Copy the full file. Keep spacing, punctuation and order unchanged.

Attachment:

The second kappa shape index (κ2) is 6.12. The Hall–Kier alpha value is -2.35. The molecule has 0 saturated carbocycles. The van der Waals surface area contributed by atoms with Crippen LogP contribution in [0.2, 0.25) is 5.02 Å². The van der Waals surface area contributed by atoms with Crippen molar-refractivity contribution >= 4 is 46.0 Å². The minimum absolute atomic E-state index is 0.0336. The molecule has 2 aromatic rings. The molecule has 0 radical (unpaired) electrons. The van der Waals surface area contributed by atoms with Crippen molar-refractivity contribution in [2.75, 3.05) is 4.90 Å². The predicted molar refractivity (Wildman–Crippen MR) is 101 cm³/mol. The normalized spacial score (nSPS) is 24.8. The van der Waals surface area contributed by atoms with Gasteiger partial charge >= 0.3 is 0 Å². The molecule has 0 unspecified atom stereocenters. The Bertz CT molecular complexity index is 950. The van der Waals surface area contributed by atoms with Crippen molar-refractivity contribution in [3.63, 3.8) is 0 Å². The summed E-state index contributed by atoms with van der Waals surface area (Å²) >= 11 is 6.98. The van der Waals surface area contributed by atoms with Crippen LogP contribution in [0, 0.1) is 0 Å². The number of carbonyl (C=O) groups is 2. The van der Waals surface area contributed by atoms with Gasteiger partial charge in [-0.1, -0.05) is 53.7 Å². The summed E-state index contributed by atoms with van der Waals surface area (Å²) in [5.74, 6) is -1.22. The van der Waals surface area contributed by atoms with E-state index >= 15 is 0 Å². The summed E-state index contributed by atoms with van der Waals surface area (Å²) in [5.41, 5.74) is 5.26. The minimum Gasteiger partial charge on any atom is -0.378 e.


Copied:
The second kappa shape index (κ2) is 6.12. The Hall–Kier alpha value is -2.35. The molecule has 0 saturated carbocycles. The van der Waals surface area contributed by atoms with Crippen LogP contribution in [0.2, 0.25) is 5.02 Å². The van der Waals surface area contributed by atoms with Crippen molar-refractivity contribution >= 4 is 46.0 Å². The minimum absolute atomic E-state index is 0.0336. The molecule has 2 aromatic rings. The molecule has 0 radical (unpaired) electrons. The van der Waals surface area contributed by atoms with Crippen molar-refractivity contribution in [2.75, 3.05) is 4.90 Å². The predicted molar refractivity (Wildman–Crippen MR) is 101 cm³/mol. The normalized spacial score (nSPS) is 24.8. The van der Waals surface area contributed by atoms with Gasteiger partial charge >= 0.3 is 0 Å². The molecule has 0 unspecified atom stereocenters. The Bertz CT molecular complexity index is 950. The van der Waals surface area contributed by atoms with Crippen molar-refractivity contribution in [3.63, 3.8) is 0 Å². The summed E-state index contributed by atoms with van der Waals surface area (Å²) >= 11 is 6.98. The van der Waals surface area contributed by atoms with Crippen LogP contribution in [0, 0.1) is 0 Å². The number of carbonyl (C=O) groups is 2. The van der Waals surface area contributed by atoms with Gasteiger partial charge in [-0.1, -0.05) is 53.7 Å². The summed E-state index contributed by atoms with van der Waals surface area (Å²) in [5.74, 6) is -1.22. The van der Waals surface area contributed by atoms with E-state index >= 15 is 0 Å². The summed E-state index contributed by atoms with van der Waals surface area (Å²) in [5.41, 5.74) is 5.26. The minimum Gasteiger partial charge on any atom is -0.378 e.